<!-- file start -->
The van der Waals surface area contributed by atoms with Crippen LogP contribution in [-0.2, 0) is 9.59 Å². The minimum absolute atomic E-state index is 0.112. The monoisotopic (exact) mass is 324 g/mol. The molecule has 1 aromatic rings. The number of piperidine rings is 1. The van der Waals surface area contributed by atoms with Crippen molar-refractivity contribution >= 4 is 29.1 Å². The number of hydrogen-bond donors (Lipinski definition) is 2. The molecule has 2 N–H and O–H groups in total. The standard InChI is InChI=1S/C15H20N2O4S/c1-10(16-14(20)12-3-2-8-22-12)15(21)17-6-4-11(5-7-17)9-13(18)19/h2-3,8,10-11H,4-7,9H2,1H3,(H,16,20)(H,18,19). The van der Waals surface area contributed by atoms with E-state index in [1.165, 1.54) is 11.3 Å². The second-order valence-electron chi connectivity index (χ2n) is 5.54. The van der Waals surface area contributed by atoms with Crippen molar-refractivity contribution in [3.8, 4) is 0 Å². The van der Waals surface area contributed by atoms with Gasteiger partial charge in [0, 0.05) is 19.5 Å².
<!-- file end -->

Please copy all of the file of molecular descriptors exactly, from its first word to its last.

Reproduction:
The van der Waals surface area contributed by atoms with Crippen LogP contribution in [-0.2, 0) is 9.59 Å². The minimum absolute atomic E-state index is 0.112. The monoisotopic (exact) mass is 324 g/mol. The molecule has 1 aromatic rings. The number of piperidine rings is 1. The van der Waals surface area contributed by atoms with Crippen molar-refractivity contribution >= 4 is 29.1 Å². The number of hydrogen-bond donors (Lipinski definition) is 2. The molecule has 2 N–H and O–H groups in total. The standard InChI is InChI=1S/C15H20N2O4S/c1-10(16-14(20)12-3-2-8-22-12)15(21)17-6-4-11(5-7-17)9-13(18)19/h2-3,8,10-11H,4-7,9H2,1H3,(H,16,20)(H,18,19). The van der Waals surface area contributed by atoms with E-state index in [1.165, 1.54) is 11.3 Å². The second-order valence-electron chi connectivity index (χ2n) is 5.54. The van der Waals surface area contributed by atoms with Crippen molar-refractivity contribution in [3.8, 4) is 0 Å². The van der Waals surface area contributed by atoms with Gasteiger partial charge in [0, 0.05) is 19.5 Å².